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32nd T B Macaulay Lecture - 6 June 2008

Does the idea of Integrated Rural Development still have any place in Scotland?

Lecture

6th June, 2008 at the Macaulay Land Use Research Institute, Aberdeen.

Mark Shucksmith giving lecture Mark Shucksmith planting tree

A 2MB ppt and 20MB MP3 audio are now available of the presentation.

Martin Shucksmith

Professor Mark Shucksmith,
University of Newcastle upon Tyne

  • School of Architecture, Planning and Landscape, Newcastle University
  • First Vice President, International Rural Sociological Association
  • Chair, Committee of Inquiry into Crofting
  • Commissioner, Commission for Rural Communities

Mark Shucksmith is Professor of Planning at the University of Newcastle upon Tyne, Vice-President of the International Rural Sociological Association, and Visiting Professor at the Centre for Rural Research, University of Trondheim. Until recently he was Professor of Land Economy and Co-Director of the Arkleton Centre for Rural Development Research at the University of Aberdeen, and Co-Director of the Scottish Centre for Research on Social Justice (Aberdeen and Glasgow Universities). He was appointed in 2007-08 to Chair the Committee of Inquiry into Crofting. He is a Board Member of the Commission for Rural Communities from 2005-11, and during 2005-06 he was a member of the Affordable Rural Housing Commission. He is also adviser to the Joseph Rowntree Foundation on rural issues, and secretary to JRF’s Rural Housing Policy Forum. In 2004 he was Programme Chair for the XI World Rural Sociology Congress in Trondheim, Norway. He is the author or co-author of a number of books, including ‘CAP and the Regions: the territorial impact of the CAP’ (CABI 2005), ‘Young People and Rural Policy in Europe’ (Ashgate 2004), ‘Housing in the European Countryside’ (Routledge 2003), ‘Exclusive Countryside? Social Inclusion and Regeneration in Rural Britain’ (JRF 2000), ‘Rural Scotland Today: the best of both worlds?’ (Avebury 1996) and ‘Housebuilding in Britain’s Countryside’ (Routledge 1990).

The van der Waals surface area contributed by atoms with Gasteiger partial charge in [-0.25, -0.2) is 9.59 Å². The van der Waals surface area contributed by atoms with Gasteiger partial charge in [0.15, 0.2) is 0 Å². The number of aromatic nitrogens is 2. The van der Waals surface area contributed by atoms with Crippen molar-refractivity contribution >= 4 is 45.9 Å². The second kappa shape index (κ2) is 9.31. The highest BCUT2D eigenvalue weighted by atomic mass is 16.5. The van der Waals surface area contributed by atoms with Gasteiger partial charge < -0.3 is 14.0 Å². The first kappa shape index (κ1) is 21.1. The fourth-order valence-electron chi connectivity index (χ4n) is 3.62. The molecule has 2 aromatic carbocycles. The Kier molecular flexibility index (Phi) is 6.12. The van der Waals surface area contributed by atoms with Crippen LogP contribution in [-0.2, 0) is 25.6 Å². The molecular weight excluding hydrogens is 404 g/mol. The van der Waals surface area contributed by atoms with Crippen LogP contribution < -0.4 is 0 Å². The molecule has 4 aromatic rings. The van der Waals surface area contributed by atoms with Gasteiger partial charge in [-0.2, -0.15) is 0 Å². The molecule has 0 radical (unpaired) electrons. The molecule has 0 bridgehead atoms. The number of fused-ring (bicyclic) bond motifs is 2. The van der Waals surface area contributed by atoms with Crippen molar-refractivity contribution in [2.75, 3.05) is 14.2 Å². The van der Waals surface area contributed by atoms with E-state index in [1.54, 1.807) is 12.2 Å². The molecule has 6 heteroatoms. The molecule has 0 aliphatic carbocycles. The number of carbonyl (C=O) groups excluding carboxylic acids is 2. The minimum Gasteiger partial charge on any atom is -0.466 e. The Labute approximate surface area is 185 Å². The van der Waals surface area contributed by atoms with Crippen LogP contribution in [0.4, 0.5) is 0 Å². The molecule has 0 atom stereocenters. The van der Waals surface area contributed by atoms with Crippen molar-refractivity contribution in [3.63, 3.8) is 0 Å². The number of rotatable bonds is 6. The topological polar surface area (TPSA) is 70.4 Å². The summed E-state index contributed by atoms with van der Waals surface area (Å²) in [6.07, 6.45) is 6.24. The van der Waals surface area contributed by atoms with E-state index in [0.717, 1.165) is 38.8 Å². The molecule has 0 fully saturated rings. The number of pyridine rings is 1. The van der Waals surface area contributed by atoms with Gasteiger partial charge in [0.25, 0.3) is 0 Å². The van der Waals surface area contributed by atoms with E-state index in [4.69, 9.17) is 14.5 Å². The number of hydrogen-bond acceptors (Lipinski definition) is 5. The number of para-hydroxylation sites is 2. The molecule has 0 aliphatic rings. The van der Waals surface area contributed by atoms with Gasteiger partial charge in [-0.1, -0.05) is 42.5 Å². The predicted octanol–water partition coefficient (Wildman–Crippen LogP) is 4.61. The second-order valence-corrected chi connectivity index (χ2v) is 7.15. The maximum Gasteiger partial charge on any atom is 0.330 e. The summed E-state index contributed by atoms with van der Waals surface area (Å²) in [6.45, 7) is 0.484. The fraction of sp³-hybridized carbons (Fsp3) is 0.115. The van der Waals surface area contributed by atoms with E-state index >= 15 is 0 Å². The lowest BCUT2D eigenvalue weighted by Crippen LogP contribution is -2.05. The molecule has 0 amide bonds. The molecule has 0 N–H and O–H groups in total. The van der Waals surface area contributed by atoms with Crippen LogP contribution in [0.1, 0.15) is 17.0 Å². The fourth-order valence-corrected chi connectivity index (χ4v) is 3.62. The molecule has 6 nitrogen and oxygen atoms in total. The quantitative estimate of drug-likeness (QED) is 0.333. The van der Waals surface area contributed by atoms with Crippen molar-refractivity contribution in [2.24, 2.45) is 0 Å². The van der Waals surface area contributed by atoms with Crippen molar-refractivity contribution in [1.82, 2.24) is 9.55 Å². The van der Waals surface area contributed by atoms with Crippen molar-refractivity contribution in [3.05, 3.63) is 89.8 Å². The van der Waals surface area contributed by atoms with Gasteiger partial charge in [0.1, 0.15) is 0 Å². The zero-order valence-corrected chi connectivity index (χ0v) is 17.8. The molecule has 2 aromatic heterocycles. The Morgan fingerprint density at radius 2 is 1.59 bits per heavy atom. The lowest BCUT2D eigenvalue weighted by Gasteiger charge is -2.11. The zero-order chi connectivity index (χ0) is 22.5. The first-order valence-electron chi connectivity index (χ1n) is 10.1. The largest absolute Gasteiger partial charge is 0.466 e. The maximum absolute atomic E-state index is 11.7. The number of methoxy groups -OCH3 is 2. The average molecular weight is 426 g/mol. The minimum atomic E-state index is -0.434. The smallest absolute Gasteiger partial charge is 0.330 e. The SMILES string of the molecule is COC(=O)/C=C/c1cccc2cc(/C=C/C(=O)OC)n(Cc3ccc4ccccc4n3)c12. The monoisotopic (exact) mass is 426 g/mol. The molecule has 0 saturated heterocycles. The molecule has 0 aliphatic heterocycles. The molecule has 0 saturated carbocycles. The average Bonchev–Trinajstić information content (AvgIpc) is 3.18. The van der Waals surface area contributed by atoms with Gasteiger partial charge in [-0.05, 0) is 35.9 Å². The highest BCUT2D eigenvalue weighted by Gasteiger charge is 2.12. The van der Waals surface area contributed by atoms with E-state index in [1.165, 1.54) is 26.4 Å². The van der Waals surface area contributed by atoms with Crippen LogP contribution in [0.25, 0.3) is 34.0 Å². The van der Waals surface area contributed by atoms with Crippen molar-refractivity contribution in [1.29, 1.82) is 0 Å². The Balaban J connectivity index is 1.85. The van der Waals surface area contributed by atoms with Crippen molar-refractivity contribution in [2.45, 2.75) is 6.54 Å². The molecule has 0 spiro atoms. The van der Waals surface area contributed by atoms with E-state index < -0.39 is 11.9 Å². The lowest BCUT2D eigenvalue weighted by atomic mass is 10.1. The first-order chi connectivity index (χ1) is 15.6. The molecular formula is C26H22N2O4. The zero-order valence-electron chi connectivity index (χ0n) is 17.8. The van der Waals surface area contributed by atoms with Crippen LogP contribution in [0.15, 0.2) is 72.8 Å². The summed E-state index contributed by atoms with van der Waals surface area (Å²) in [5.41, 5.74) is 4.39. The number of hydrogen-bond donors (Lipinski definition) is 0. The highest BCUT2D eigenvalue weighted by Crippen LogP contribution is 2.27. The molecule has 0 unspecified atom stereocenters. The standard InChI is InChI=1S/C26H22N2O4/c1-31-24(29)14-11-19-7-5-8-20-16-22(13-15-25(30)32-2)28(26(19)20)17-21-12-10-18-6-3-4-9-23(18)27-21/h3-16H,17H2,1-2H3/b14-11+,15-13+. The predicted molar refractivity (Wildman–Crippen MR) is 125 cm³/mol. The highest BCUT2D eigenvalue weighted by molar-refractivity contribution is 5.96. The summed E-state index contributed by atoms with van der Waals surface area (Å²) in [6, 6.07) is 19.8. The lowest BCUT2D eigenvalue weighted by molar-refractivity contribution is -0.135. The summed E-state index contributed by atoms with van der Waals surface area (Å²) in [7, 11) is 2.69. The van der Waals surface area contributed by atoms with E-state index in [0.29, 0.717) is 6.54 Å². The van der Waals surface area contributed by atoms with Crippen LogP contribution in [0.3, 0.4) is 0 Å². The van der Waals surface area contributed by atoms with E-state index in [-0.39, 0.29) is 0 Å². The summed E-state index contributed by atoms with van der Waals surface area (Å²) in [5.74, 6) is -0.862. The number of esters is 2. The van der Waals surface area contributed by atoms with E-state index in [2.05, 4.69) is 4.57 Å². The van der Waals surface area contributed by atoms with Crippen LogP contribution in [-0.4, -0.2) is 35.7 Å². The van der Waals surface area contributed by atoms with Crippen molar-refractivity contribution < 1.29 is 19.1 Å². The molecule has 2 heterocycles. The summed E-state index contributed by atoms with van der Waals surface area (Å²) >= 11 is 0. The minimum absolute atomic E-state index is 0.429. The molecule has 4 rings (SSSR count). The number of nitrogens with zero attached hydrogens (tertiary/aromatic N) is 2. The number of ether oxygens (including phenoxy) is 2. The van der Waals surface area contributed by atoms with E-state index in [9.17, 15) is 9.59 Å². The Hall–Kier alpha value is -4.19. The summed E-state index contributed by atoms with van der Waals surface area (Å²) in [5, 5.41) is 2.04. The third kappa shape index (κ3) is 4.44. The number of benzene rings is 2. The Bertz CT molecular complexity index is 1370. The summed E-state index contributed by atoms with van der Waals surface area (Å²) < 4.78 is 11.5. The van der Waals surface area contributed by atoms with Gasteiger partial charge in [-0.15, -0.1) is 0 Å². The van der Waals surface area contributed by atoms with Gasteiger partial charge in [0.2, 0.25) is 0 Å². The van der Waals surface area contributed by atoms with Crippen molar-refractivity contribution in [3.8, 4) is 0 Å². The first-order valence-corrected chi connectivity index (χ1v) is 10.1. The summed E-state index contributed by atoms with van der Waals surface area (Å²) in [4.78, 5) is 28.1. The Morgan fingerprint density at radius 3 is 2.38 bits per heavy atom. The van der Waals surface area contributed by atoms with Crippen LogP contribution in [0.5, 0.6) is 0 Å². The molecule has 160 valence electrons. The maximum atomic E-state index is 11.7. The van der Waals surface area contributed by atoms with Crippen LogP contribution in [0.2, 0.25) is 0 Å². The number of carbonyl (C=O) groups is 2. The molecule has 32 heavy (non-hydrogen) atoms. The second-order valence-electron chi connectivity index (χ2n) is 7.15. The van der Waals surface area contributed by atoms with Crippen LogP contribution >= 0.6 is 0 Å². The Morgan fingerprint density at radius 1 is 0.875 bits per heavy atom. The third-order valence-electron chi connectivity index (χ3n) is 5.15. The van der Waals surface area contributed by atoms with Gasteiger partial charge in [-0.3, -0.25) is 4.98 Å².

He recently coordinated four EU research projects, Policies and Young People in Rural Development (7 countries); the Rural Development Transfer Network under the Northern Periphery Programme (4 countries); Restructuring in Marginal Rural Areas – The Role of Social Capital in Rural Development (6 countries) and an EU ESPON study of The Territorial Impact of the CAP and Rural Development Policy (7 countries). Recent papers have appeared in Sociologia Ruralis, Social Policy and Administration, European Planning Studies, the Journal of Agricultural Economics, Land Use Policy and the Community Development Journal. His main areas of research include rural development, social exclusion in rural areas, agricultural change and pluriactivity, and rural policy. He has provided advice to governments and agencies in several countries. He was expert adviser to the Environment & Rural Development Committee of the Scottish Parliament, and is a member of the Scottish Executive’s Scientific Strategic Advisory Committee. He has recently been appointed Special Adviser on rural development to the RAE2008 sub-panel on Town & Country Planning.

Abstract

Recently, the OECD review of rural policy in Scotland argued that integration is needed between the many organisations involved – a conclusion that harks back to earlier models of Integrated Rural Development. This talk asks whether the concept of Integrated Rural Development still has any meaning in the context of the new approaches to rural governance being adopted within Scotland and more widely across Europe? These approaches are characterised by multi-level interactions (including vertical and horizontal partnerships) between public, private and voluntary sectors, in what is sometimes seen as a 'nobody-in-charge world'.

The talk seeks to link the question about integrated rural development to re-theorisations of concepts of spatial planning, place-shaping, capacity-building and neo-endogenous development. It considers how rural development policies in Scotland, and Europe more generally, might be re-cast through supporting the empowerment of local communities. The talk will conclude by asking how we might strike an appropriate balance between enabling and mobilising local actors to pursue their own strategic agendas and the desire of governments to impose their agendas. Might rural communities actually be better served by 'disintegrated rural development'?  

 

Updated: 15 Jun 2016, Content by: JL